Both men say they've acquired enough support to qualify for the party's primary, which begins when ballots are mailed out July 5 to party members and any other citizens who requests one.
Buchanan is the front-runner by far, and his organization of convention delegates and supporters would have made a formidable obstacle even to a challenge by Perot.
Ross Perot, who founded the Reform Party as a vehicle for his impressive third-party run for the presidency in 1992 and carried the group's banner again in 1996, announced Friday he would not seek the party's nomination for a third shot at the White House.
"Mr. Perot will not appear on the Reform Party nomination ballot," Perot adviser Russell Verney told Reuters by telephone.
Verney said the decision not to enter his name was a "very difficult" one for Perot, but in the end, the matter turned on a question of ethics.
"We in the Reform Party try and maintain the highest ethical standardMr. Perot could not accept the nomination (of the party) knowing his name could not appear on half of the nation's election ballots," Verney said.
But he was said to be dissatisfied with Buchanan, the front-runner for the nomination, and was said to be considering allowing his name on the primary ballot to draw primary votes away from the conservative commentator.
A Perot supporter said that he had gained enough signatures to qualify te Texas billionaire for the Reform Party's presidential primary ballot in an effort to block Buchanan.
Longtime Perot backer Ira Goodman of New Jersey said Thursday that backers had received qualifying signatures from enough states to satisfy party rules.
"I am certain I have the signatures," Goodman said.
Under party rules, Perot would have had to accept the spot on the ballot in writing by midnight Friday. The nominations committee, which meets Saturday, would then have had to verify that the signatures satisfy the requirements.
If Perot had won the nomination under that scenario, the $12.6 million in federal matching funds that he earned for the party with his showing in the 1996 elections would have gone to him and could be used for a party-building campaign rather than to compete with Republican George W. Bush and Democrat Al Gore, Verney said.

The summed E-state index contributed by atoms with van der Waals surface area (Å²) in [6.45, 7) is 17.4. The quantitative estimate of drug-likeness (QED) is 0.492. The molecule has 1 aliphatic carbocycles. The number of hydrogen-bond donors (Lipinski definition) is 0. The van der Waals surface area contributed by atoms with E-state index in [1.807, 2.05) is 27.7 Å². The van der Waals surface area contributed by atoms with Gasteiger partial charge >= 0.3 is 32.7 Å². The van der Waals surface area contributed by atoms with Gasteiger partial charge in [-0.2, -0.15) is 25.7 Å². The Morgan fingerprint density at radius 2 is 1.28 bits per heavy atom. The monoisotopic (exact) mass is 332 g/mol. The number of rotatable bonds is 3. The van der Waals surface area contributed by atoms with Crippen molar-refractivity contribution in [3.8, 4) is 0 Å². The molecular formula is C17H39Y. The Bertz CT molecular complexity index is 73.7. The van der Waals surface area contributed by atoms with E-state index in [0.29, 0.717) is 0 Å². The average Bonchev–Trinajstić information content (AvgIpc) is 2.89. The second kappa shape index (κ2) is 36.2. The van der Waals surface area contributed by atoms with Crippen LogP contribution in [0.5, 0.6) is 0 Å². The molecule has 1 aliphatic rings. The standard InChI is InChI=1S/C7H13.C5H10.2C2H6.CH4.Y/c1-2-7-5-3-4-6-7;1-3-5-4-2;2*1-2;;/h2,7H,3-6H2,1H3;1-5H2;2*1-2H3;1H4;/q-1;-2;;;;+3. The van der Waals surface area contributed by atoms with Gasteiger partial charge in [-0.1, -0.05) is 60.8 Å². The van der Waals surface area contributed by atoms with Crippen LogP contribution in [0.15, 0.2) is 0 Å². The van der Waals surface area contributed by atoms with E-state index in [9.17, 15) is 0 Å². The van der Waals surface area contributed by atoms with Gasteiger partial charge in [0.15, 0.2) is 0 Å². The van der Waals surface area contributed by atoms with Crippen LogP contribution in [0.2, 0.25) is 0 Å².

Buchanan's campaign was set to challenge any such outcome. In the eight months since he bolted the GOP for the Reform Party, Buchanan has built sizable organizations in states where the third party had none and has taken over many state affiliates whose leaders tried to block him.
His state-by-state drive to acquire enough convention delegates to block any other candidate appears on-track, setting up a formidable obstacle if supporters of other factions try to put someone else atop the Reform Party ticket.
In the primary, Buchanan opponents may now turn to Natural Law Party candidate John Hagelin, whose campaign says it, too, has amassed enough support to qualify for the primary. Hagelin on Thursday received the endorsement of Lenora Fulani, who had previously endorsed Buchanan.
Hagelin said his own effort made a Perot run unnecessary. "His candidacy was designed to prevent Pat Buchanan from using the Reform Party as a platform to promote his right-wing social agenda."
Hagelin said in a statement: I will vigorously uphold Ross Perot's vision of the Reform Party as a mainstream alternative that will appeal to the 115 million frustrated voters who did not vote in the last election."
Perot's supporters have said voting for Haglin would become the vehicle for protest against Buchanan, but they are lobbying the nominations committee to include "No Endorsement" on the primary ballot also. It is unclear, however, whether party rules would allow that.
To qualify for the Reform party nomination, a candidate must acquire signatures in states that represent at least 153 electoral votes and where the Reform Party does not already have ballot access.